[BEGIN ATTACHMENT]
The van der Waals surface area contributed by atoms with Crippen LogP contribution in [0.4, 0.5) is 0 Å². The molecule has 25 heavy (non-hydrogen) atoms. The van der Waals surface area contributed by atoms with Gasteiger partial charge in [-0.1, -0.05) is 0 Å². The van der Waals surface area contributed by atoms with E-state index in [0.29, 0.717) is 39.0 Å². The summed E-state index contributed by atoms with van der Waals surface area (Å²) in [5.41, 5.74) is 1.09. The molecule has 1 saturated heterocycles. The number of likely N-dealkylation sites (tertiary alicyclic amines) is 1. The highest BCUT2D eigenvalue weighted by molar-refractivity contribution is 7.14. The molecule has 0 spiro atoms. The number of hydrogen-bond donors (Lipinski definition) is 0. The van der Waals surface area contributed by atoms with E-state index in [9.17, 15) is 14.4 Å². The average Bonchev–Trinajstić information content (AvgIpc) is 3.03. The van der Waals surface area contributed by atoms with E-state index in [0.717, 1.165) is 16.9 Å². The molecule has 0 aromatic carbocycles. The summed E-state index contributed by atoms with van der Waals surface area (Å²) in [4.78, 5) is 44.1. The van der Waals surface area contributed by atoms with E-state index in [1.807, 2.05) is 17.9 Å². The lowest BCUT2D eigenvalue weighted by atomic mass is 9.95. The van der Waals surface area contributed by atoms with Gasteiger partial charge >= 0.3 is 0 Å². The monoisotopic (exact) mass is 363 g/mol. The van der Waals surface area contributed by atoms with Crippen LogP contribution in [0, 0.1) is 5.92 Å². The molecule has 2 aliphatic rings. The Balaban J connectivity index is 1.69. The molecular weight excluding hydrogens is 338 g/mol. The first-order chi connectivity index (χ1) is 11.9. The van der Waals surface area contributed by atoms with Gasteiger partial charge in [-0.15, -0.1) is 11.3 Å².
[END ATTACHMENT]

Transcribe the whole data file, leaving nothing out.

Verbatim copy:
The van der Waals surface area contributed by atoms with Crippen LogP contribution in [0.4, 0.5) is 0 Å². The molecule has 25 heavy (non-hydrogen) atoms. The van der Waals surface area contributed by atoms with Gasteiger partial charge in [-0.1, -0.05) is 0 Å². The van der Waals surface area contributed by atoms with E-state index in [0.29, 0.717) is 39.0 Å². The summed E-state index contributed by atoms with van der Waals surface area (Å²) in [5.41, 5.74) is 1.09. The molecule has 1 saturated heterocycles. The number of likely N-dealkylation sites (tertiary alicyclic amines) is 1. The highest BCUT2D eigenvalue weighted by molar-refractivity contribution is 7.14. The molecule has 0 spiro atoms. The number of hydrogen-bond donors (Lipinski definition) is 0. The van der Waals surface area contributed by atoms with E-state index in [9.17, 15) is 14.4 Å². The average Bonchev–Trinajstić information content (AvgIpc) is 3.03. The van der Waals surface area contributed by atoms with E-state index in [0.717, 1.165) is 16.9 Å². The molecule has 0 aromatic carbocycles. The summed E-state index contributed by atoms with van der Waals surface area (Å²) in [4.78, 5) is 44.1. The van der Waals surface area contributed by atoms with E-state index in [1.807, 2.05) is 17.9 Å². The lowest BCUT2D eigenvalue weighted by atomic mass is 9.95. The van der Waals surface area contributed by atoms with Gasteiger partial charge >= 0.3 is 0 Å². The monoisotopic (exact) mass is 363 g/mol. The van der Waals surface area contributed by atoms with Crippen LogP contribution in [0, 0.1) is 5.92 Å². The molecule has 2 aliphatic rings. The Balaban J connectivity index is 1.69. The molecular weight excluding hydrogens is 338 g/mol. The first-order chi connectivity index (χ1) is 11.9. The van der Waals surface area contributed by atoms with Gasteiger partial charge in [-0.15, -0.1) is 11.3 Å².